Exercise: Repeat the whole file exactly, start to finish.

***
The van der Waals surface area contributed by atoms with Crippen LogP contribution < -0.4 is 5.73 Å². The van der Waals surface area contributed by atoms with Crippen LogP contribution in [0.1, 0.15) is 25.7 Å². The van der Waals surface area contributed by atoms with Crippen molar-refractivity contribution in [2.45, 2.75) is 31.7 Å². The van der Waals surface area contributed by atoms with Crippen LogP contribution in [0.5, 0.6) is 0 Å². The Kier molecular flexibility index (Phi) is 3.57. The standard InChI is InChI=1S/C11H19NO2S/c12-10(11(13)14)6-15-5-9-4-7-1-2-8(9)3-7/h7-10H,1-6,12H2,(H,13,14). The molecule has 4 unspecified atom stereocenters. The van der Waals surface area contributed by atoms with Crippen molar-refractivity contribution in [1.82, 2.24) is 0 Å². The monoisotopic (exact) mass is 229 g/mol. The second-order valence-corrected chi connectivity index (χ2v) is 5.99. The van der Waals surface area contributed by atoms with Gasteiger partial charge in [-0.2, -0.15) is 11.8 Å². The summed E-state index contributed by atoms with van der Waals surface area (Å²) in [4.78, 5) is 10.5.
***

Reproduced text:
The van der Waals surface area contributed by atoms with Crippen LogP contribution < -0.4 is 5.73 Å². The van der Waals surface area contributed by atoms with Crippen LogP contribution in [0.1, 0.15) is 25.7 Å². The van der Waals surface area contributed by atoms with Crippen molar-refractivity contribution in [2.45, 2.75) is 31.7 Å². The van der Waals surface area contributed by atoms with Crippen LogP contribution in [0.5, 0.6) is 0 Å². The Kier molecular flexibility index (Phi) is 3.57. The standard InChI is InChI=1S/C11H19NO2S/c12-10(11(13)14)6-15-5-9-4-7-1-2-8(9)3-7/h7-10H,1-6,12H2,(H,13,14). The molecule has 4 unspecified atom stereocenters. The van der Waals surface area contributed by atoms with Crippen molar-refractivity contribution in [1.82, 2.24) is 0 Å². The monoisotopic (exact) mass is 229 g/mol. The second-order valence-corrected chi connectivity index (χ2v) is 5.99. The van der Waals surface area contributed by atoms with Gasteiger partial charge in [-0.2, -0.15) is 11.8 Å². The summed E-state index contributed by atoms with van der Waals surface area (Å²) in [4.78, 5) is 10.5.